Lemme get this straight: You take Seasinger, right? And then you change its drawback from a hard-to-get-around one to a really easy one that will only really affect it in block. I mean, lemme take a look at the match up in U/G… Oh yeah, here we go. He names Wurm and I start using his Wild Mongrels and Merfolk Looters to chump block his Wurms. He names Looter and I start using his Wurms to kill him. Any deck that doesn’t run burn and runs two or more creature types is going to hate seeing this card on the other side of the table. Most likely a sideboard card – but still, good.
The Lord of Wizards – and yes, his ability is morph. Compare this to the other”~less One”s, and you really don’t like this card. Wow, if he’s the only Wizard I have, I can play him Morphed and he’s a 2/2! I’m sure glad he doesn’t have another, useful ability like the other ones.
But anyway, while I hate the Morph, it’s hard to get a cheaper fatty in blue in a Wizards deck. Four mana for 4/4 or more isn’t too bad or too difficult to do.
While I was off rambling to myself about how great W/G beasts would be, I somewhat misplaced the fact that Blue actually (already) has several good beasts, including some Wormfangs and so on. While Thought Devourer doesn’t actually have the best of synergy with Wirewood Savage, it’s a 4/4 for four and it has evasion. If the drawback becomes too much of a hindrance you can just sacrifice it to Ravenous Baloth, but I doubt that you won’t have a use for this. So it might just see play, but maybe not soon. The manabase sorta doesn’t support it without enemy painlands, though.
So, how many of these creatures do you think will see play? How far off are my bets? Frankly, I should probably sit down with some decks and test them out with friends… So I will. Sometime next week I’ll report my findings and make fun of myself for all the mistakes I’m sure I made.***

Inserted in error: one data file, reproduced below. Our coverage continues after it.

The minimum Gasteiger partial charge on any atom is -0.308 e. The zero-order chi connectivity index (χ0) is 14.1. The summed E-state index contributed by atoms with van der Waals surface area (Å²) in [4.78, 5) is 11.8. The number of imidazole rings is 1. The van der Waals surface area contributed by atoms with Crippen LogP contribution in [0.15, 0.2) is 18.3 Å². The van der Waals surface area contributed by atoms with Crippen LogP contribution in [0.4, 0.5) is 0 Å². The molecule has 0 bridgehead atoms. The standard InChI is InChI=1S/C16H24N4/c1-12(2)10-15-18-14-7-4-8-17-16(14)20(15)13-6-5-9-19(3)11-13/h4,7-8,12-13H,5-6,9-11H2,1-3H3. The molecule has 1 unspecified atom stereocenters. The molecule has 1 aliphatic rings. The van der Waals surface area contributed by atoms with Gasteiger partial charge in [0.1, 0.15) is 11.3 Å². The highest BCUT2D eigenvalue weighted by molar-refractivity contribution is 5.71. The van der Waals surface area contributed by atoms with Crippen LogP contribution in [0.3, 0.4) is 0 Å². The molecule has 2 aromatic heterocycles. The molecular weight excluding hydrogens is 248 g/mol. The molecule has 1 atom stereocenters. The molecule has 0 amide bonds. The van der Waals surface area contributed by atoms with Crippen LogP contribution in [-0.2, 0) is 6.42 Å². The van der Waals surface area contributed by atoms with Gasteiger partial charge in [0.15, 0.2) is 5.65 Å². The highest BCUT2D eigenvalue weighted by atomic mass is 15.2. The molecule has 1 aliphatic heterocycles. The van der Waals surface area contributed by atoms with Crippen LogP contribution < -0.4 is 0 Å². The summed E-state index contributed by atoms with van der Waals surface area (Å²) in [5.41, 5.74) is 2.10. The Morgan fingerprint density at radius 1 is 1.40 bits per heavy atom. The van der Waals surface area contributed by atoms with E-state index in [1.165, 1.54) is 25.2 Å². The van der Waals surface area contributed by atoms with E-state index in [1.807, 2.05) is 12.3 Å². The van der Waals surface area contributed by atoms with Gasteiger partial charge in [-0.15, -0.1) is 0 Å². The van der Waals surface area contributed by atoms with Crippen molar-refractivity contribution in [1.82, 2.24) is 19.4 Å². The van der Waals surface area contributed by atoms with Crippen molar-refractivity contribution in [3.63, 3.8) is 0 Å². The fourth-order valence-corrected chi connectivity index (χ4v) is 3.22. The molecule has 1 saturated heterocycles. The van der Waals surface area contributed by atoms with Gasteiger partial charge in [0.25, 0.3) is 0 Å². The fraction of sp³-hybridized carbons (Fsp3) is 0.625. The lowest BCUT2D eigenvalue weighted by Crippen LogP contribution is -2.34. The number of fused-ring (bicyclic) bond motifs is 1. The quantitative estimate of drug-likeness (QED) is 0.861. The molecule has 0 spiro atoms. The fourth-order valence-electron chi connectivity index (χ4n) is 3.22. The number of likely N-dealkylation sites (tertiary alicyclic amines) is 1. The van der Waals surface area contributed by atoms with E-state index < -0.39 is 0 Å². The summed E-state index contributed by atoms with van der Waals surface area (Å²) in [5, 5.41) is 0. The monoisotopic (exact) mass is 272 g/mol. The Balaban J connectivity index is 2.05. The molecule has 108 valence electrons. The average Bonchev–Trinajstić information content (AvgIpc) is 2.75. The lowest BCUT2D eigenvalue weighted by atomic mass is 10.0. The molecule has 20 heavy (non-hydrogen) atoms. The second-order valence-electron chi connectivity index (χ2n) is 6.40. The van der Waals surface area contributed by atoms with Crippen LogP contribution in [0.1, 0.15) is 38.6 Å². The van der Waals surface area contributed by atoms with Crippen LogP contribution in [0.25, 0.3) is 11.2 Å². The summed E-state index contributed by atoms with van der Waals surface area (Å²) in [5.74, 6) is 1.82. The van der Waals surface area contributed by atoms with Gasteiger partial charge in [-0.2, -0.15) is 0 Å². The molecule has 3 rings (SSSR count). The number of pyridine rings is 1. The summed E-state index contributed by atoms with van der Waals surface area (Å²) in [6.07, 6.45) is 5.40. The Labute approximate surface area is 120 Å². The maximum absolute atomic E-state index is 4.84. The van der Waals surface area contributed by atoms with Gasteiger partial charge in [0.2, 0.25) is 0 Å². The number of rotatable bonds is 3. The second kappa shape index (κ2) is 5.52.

* – Doubtless One, might very well be worth playing should a few more good clerics come ’round these parts. With three other clerics on the table, which is fairly possible with a given mana curve (Wayfarer, True Believer, Master Apothecary, Doubtless One) it’s 4/4 and it’s Spirit Linked. That’s a good way to win damage races.
** – Take six now or take six later and give me threshold roofletoofle.
*** – I am aware that I did not mention several creatures. I chose creatures simply based on what comes to mind or whether or not they were worth writing about. Obviously, with a couple weeks of hard testing I’ll have built a conclusive pool of information, and then I’ll even produce deck lists. So people no e-mails with”OMG YOU FORGOT THIS” because, I probably just didn’t like what I wrote about it… Namely, Tempting Wurm.